Lee Benson, a longtime CBA veteran who played most recently with Tianjin Rongcheng for part of last year, has played in China for parts of the 2004-05, 2008-09 and 2009-10 seasons. Picked up mid-season by Shanxi in 09-10, his stay was cut short as Benson was released after only five games in order to make room for the newly-acquired Stephon Marbury, who signed with the team in mid- January. Though nothing illegal was done by cutting him, Benson alleged that Shanxi never paid him his full salary after he was released, thus violating the terms of their contract. Benson ended up taking the the case to FIBA, who ruled in favor of Benson at a tribunal in April of the same year.
Marbury finished out the year in Taiyuan with no problems. But he too eventually became familiar with Shanxi’s way of handling things when he was abruptly released less than two weeks before the start of the 2010-11 season after the two sides had reportedly agreed on a three-year contract extension earlier in October. Shanxi’s general manager at the time, Zhang Aijun, who had been hired that summer to change the team’s culture, told reporters that Marbury never actually signed with the team and that the club was only interested in making him an assistant coach. Marbury said in a May 2011 piece in GQ magazine that the team straight-up forced him out. Marbury ended up signing with Guangdong Foshan shortly after being released. Zhang and the team’s Chinese head coach ended up being fired later that season on December 31st after Shanxi started the year with a highly disappointing 1-5 record. Among the reasons for Zhang’s dismissal were unethically acquiring local players away from other teams and mishandling the team’s import situation.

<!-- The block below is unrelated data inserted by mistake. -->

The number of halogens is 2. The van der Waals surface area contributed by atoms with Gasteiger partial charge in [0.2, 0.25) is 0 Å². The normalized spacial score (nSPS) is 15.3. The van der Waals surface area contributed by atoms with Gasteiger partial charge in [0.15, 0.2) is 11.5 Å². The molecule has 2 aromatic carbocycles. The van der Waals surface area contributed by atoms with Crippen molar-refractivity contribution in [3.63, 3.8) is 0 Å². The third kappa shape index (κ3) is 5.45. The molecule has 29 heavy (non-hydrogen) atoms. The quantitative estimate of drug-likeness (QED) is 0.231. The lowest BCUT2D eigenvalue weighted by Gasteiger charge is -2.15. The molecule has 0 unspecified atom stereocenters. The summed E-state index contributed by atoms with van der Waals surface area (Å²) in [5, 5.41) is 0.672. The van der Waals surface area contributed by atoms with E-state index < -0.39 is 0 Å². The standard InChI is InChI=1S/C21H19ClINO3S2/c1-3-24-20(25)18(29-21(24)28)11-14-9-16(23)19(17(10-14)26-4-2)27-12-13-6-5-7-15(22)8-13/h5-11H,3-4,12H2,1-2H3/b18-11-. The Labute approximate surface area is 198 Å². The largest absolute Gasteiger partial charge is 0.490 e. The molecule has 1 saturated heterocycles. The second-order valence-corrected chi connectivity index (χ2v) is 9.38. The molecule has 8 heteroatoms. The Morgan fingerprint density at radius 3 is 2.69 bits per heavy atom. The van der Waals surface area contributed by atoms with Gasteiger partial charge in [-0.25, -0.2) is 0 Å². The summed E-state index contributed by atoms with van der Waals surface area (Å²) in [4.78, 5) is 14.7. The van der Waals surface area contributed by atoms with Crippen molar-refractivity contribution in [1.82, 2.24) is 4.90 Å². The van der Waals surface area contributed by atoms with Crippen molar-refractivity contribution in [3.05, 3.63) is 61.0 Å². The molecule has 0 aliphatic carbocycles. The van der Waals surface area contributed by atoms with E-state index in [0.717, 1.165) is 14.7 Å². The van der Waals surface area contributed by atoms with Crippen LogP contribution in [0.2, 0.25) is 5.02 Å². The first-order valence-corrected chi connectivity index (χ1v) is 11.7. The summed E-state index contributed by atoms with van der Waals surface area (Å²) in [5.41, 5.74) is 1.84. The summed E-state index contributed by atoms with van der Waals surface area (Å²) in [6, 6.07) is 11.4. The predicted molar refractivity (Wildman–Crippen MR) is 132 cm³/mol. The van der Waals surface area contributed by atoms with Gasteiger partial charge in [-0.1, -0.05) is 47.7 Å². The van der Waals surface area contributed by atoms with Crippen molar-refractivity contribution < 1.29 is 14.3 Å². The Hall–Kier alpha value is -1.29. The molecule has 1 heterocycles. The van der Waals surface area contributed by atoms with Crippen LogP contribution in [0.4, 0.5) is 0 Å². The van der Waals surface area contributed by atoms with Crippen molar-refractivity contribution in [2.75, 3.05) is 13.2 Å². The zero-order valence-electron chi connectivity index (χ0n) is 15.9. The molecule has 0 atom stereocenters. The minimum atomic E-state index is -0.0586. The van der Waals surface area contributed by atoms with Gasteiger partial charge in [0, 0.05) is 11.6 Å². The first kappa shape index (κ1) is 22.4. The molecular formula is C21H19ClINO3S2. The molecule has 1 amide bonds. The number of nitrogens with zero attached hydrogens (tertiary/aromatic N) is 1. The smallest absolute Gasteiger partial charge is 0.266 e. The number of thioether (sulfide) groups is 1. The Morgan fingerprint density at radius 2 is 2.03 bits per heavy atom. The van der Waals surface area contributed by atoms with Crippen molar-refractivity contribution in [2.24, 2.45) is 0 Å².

Besides being at the mercy of teams, who can essentially terminate a contract whenever they want, players often fail to adjust to everyday life in China. Whereas some places in Europe offer a Western style of life that Americans are able to adapt rather easily to, China has a distinctly different language and culture. The case is even more apparent on the basketball court. After experiencing daily six hour practices, nine hour bus rides, unheated hotel rooms and stadiums, and endless meals of KFC and McDonalds — all while not being able to communicate directly with Chinese coaches, management and teammates — players often waive the white flag on their Chinese career and just pack up and leave.
In almost all cases, both longtime NBA veterans and players who are fresh out of the league end up going home for one reason or another. In 2009, Bonzi Wells said he couldn’t adjust to life in Taiyuan, so he went to the U.S. during the annual Spring Festival break and never came back. Last season, Zhejiang Guangsha’s Rafer Alston left for the States to attend a close friend’s funeral. He didn’t come back either. Javaris Crittenton, Mike James and Ricky Davis all reached mutual agreements with their Chinese teams last year because of issues with living in China.
Perhaps Chandler, Clark and Smith, if he signs here, will be different. Based on reality however, its highly unlikely that they are.